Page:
Robotics brings bright young minds together to learn, promote teamwork and answer the call for better technology for tomorrow.
Claire Kerbs and Kyle Wuerch know as much.
The Auburn Riverside High School students are aspiring engineers.
Kerbs and Wuerch, two of the top seniors in the Ravens’ class of 2015, discovered the risks and rewards of working with robotics – in the classroom and on the competitive stage.
Such an exercise brought out the best in them. It accelerated learning beyond the syllabus.
“It’s hands-on work, not just from a book, and it is problem solving with others,” said Kerbs, who plans to study mechanical engineering and minor in music at Washington State University in the fall. “You’re rebuilding a lot. … You’re running into unexpected problems.”
Nothing they can’t solve.
Wuerch, for one, wants to learn more. Like Kerbs, he is taking his act to college, where he plans to study computer engineering at California Polytechnic State University, San Luis Obispo, in the fall. He can’t wait to get started.
“What I like is you’re accepted automatically into the program,” said Wuerch, who wants to establish his own business some day.
Wuerch, son of Jayne and Wes Wuerch, blossomed at Auburn Riverside. A 4.0 student, he excelled in math and science. He participated in computer science club and SkillsUSA, a program that helps students become world-class workers, leaders and responsible citizens.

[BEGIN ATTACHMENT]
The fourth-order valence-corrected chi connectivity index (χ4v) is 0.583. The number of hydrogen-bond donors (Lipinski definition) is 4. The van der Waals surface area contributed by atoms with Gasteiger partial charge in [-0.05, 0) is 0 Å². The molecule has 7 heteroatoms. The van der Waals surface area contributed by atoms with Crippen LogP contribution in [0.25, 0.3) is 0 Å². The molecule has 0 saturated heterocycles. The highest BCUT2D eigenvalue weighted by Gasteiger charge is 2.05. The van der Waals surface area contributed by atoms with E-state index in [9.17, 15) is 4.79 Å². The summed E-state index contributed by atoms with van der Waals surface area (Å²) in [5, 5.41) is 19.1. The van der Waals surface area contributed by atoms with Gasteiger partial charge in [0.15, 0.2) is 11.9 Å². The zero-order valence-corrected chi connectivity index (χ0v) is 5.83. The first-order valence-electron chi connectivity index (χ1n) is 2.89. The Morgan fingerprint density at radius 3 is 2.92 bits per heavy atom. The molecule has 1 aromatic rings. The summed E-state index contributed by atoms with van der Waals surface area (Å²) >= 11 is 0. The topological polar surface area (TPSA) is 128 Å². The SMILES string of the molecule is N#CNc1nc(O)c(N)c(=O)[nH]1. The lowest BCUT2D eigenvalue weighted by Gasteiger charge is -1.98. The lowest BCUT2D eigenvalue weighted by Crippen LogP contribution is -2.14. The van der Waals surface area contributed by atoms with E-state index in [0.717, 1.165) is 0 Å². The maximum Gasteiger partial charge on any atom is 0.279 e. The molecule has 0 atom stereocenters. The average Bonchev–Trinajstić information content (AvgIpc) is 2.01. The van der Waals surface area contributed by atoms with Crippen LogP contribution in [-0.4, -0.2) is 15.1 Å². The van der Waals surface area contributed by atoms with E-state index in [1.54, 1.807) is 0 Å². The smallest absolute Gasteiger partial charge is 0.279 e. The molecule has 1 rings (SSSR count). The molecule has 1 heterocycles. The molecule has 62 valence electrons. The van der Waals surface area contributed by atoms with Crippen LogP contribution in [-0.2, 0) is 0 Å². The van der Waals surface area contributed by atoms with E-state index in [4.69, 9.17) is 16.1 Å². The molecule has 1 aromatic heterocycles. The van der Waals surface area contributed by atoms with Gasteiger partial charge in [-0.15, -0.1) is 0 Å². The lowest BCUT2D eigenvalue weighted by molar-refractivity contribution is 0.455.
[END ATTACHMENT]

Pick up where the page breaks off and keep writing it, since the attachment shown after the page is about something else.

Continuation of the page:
On the tennis court, Wuerch was part of the No. 1 doubles team and helped manage the girls program.
The sport rewarded him in many ways.
“Getting into the tennis program was a good start for me,” Wuerch said. “It helped me get acclimated to high school. … It really teaches you respect with others and to have integrity. … Good people play tennis. They’ve been role models who have helped me develop here.
“Everything seemed to work out for me,” he said of his experience at Auburn Riverside. “I enjoyed the culture of the school … and the opportunity to do a lot of things.”
Kerbs made the most of her time at the school.
She participated in mechanics and music, and shone in both. She also participated in cross country, where she was a senior co-captain last fall, and ran track.
Kerbs, daughter of Chris and Rex Kerbs, is a 4.0 student and a gifted musician.
A classically-trained violinist who has played since she was 8, Kerbs was an all-state and all-Northwest honors orchestra performer.
“I like to play romantic things. It’s really soulful when you play into the string and get a rich tone sound,” she said.
Music and mechanics do mesh.
“Music is an artistic outlet for me, but I really like to work with numbers,” Kerbs said. “I guess there is some overlay in the brain for that.”
WSU encouraged Kerbs to continue feeding her passion for music.
“The violin professor there was the tipping point for me,” Kerbs said of her decision to go to Pullman to further her education.